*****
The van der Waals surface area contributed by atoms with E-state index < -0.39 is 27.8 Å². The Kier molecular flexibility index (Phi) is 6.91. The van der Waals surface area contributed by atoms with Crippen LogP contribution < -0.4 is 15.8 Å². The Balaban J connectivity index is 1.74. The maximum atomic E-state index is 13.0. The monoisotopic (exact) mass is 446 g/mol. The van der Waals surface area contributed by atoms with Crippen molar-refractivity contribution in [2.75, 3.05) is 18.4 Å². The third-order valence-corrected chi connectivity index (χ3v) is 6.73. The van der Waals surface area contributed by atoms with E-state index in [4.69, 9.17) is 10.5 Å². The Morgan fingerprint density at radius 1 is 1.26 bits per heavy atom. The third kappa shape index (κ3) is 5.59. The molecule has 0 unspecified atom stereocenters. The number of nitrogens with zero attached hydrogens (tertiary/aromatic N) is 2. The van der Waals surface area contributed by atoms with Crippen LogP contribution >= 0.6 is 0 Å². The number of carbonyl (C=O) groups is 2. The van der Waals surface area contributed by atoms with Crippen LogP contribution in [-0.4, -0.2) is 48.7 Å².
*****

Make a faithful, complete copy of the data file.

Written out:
The van der Waals surface area contributed by atoms with E-state index < -0.39 is 27.8 Å². The Kier molecular flexibility index (Phi) is 6.91. The van der Waals surface area contributed by atoms with Crippen LogP contribution < -0.4 is 15.8 Å². The Balaban J connectivity index is 1.74. The maximum atomic E-state index is 13.0. The monoisotopic (exact) mass is 446 g/mol. The van der Waals surface area contributed by atoms with Crippen molar-refractivity contribution in [2.75, 3.05) is 18.4 Å². The third-order valence-corrected chi connectivity index (χ3v) is 6.73. The van der Waals surface area contributed by atoms with E-state index in [4.69, 9.17) is 10.5 Å². The Morgan fingerprint density at radius 1 is 1.26 bits per heavy atom. The third kappa shape index (κ3) is 5.59. The molecule has 0 unspecified atom stereocenters. The number of nitrogens with zero attached hydrogens (tertiary/aromatic N) is 2. The van der Waals surface area contributed by atoms with Crippen LogP contribution >= 0.6 is 0 Å². The number of carbonyl (C=O) groups is 2. The van der Waals surface area contributed by atoms with Crippen LogP contribution in [-0.4, -0.2) is 48.7 Å².